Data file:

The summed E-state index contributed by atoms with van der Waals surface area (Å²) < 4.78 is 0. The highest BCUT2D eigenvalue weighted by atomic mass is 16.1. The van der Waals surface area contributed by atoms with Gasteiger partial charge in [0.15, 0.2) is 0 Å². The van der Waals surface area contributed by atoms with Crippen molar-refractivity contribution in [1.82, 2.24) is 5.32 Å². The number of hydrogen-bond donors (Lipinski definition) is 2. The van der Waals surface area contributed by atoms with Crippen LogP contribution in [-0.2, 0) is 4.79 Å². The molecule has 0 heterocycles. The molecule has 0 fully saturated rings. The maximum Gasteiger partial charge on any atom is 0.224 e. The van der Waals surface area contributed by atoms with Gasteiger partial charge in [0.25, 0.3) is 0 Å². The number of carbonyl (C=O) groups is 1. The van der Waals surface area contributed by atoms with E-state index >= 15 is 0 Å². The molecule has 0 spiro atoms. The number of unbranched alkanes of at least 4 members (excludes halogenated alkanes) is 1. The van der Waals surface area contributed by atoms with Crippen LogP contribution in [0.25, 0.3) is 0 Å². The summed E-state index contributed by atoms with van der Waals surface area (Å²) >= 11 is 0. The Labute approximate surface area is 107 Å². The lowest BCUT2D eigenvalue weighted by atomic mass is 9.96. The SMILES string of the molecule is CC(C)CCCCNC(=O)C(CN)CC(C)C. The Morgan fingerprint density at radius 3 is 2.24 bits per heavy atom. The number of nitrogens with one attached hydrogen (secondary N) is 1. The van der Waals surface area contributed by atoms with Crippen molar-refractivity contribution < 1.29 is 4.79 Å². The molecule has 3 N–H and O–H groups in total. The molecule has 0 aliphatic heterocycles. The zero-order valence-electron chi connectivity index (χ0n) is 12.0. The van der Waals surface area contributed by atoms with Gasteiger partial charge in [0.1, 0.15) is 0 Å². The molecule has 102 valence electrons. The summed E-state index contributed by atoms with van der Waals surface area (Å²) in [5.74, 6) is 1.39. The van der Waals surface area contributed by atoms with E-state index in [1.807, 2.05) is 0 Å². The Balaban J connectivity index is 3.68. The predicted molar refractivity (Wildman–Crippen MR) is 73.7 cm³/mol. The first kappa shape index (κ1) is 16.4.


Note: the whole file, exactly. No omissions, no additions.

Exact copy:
The summed E-state index contributed by atoms with van der Waals surface area (Å²) < 4.78 is 0. The highest BCUT2D eigenvalue weighted by atomic mass is 16.1. The van der Waals surface area contributed by atoms with Gasteiger partial charge in [0.15, 0.2) is 0 Å². The van der Waals surface area contributed by atoms with Crippen molar-refractivity contribution in [1.82, 2.24) is 5.32 Å². The number of hydrogen-bond donors (Lipinski definition) is 2. The van der Waals surface area contributed by atoms with Crippen LogP contribution in [-0.2, 0) is 4.79 Å². The molecule has 0 heterocycles. The molecule has 0 fully saturated rings. The maximum Gasteiger partial charge on any atom is 0.224 e. The van der Waals surface area contributed by atoms with Gasteiger partial charge in [0.25, 0.3) is 0 Å². The number of carbonyl (C=O) groups is 1. The van der Waals surface area contributed by atoms with E-state index >= 15 is 0 Å². The molecule has 0 spiro atoms. The number of unbranched alkanes of at least 4 members (excludes halogenated alkanes) is 1. The van der Waals surface area contributed by atoms with Crippen LogP contribution in [0.25, 0.3) is 0 Å². The summed E-state index contributed by atoms with van der Waals surface area (Å²) >= 11 is 0. The Labute approximate surface area is 107 Å². The lowest BCUT2D eigenvalue weighted by atomic mass is 9.96. The SMILES string of the molecule is CC(C)CCCCNC(=O)C(CN)CC(C)C. The Morgan fingerprint density at radius 3 is 2.24 bits per heavy atom. The number of nitrogens with one attached hydrogen (secondary N) is 1. The van der Waals surface area contributed by atoms with Crippen molar-refractivity contribution < 1.29 is 4.79 Å². The molecule has 3 N–H and O–H groups in total. The molecule has 0 aliphatic heterocycles. The zero-order valence-electron chi connectivity index (χ0n) is 12.0. The van der Waals surface area contributed by atoms with Gasteiger partial charge in [0.1, 0.15) is 0 Å². The molecule has 102 valence electrons. The summed E-state index contributed by atoms with van der Waals surface area (Å²) in [5.74, 6) is 1.39. The van der Waals surface area contributed by atoms with E-state index in [1.807, 2.05) is 0 Å². The Balaban J connectivity index is 3.68. The predicted molar refractivity (Wildman–Crippen MR) is 73.7 cm³/mol. The first kappa shape index (κ1) is 16.4.